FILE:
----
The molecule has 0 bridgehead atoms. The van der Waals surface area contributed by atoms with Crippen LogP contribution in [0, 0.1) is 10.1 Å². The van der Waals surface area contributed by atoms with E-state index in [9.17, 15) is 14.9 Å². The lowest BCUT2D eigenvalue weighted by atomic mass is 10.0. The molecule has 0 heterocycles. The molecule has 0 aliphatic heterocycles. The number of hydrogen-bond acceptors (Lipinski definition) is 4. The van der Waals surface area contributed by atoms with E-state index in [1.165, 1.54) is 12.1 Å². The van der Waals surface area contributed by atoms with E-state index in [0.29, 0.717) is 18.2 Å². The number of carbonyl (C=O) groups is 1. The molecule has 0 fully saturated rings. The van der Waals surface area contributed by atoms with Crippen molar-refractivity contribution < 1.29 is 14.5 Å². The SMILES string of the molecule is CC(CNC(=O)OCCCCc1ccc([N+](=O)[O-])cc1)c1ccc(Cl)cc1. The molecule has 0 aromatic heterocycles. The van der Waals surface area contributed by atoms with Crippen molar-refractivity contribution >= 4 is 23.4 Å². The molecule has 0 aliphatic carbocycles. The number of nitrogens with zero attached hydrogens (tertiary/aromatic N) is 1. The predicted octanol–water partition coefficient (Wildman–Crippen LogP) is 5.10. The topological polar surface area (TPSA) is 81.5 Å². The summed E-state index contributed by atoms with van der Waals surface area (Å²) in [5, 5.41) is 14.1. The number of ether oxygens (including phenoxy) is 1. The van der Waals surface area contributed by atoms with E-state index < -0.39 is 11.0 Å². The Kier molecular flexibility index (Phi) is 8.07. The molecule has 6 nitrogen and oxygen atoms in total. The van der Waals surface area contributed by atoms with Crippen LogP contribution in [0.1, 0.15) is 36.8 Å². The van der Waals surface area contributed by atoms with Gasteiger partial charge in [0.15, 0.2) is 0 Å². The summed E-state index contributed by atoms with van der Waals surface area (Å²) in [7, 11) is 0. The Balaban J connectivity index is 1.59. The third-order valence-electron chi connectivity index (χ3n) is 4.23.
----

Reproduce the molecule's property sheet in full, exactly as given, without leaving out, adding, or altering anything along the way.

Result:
The molecule has 0 bridgehead atoms. The van der Waals surface area contributed by atoms with Crippen LogP contribution in [0, 0.1) is 10.1 Å². The van der Waals surface area contributed by atoms with E-state index in [9.17, 15) is 14.9 Å². The lowest BCUT2D eigenvalue weighted by atomic mass is 10.0. The molecule has 0 heterocycles. The molecule has 0 aliphatic heterocycles. The number of hydrogen-bond acceptors (Lipinski definition) is 4. The van der Waals surface area contributed by atoms with E-state index in [1.165, 1.54) is 12.1 Å². The van der Waals surface area contributed by atoms with E-state index in [0.29, 0.717) is 18.2 Å². The number of carbonyl (C=O) groups is 1. The molecule has 0 fully saturated rings. The van der Waals surface area contributed by atoms with Crippen molar-refractivity contribution < 1.29 is 14.5 Å². The SMILES string of the molecule is CC(CNC(=O)OCCCCc1ccc([N+](=O)[O-])cc1)c1ccc(Cl)cc1. The molecule has 0 aromatic heterocycles. The van der Waals surface area contributed by atoms with Crippen molar-refractivity contribution >= 4 is 23.4 Å². The molecule has 0 aliphatic carbocycles. The number of nitrogens with zero attached hydrogens (tertiary/aromatic N) is 1. The predicted octanol–water partition coefficient (Wildman–Crippen LogP) is 5.10. The topological polar surface area (TPSA) is 81.5 Å². The summed E-state index contributed by atoms with van der Waals surface area (Å²) in [5, 5.41) is 14.1. The number of ether oxygens (including phenoxy) is 1. The van der Waals surface area contributed by atoms with E-state index < -0.39 is 11.0 Å². The Kier molecular flexibility index (Phi) is 8.07. The molecule has 6 nitrogen and oxygen atoms in total. The van der Waals surface area contributed by atoms with Crippen LogP contribution in [0.1, 0.15) is 36.8 Å². The van der Waals surface area contributed by atoms with Gasteiger partial charge in [0.15, 0.2) is 0 Å². The summed E-state index contributed by atoms with van der Waals surface area (Å²) in [7, 11) is 0. The Balaban J connectivity index is 1.59. The third-order valence-electron chi connectivity index (χ3n) is 4.23.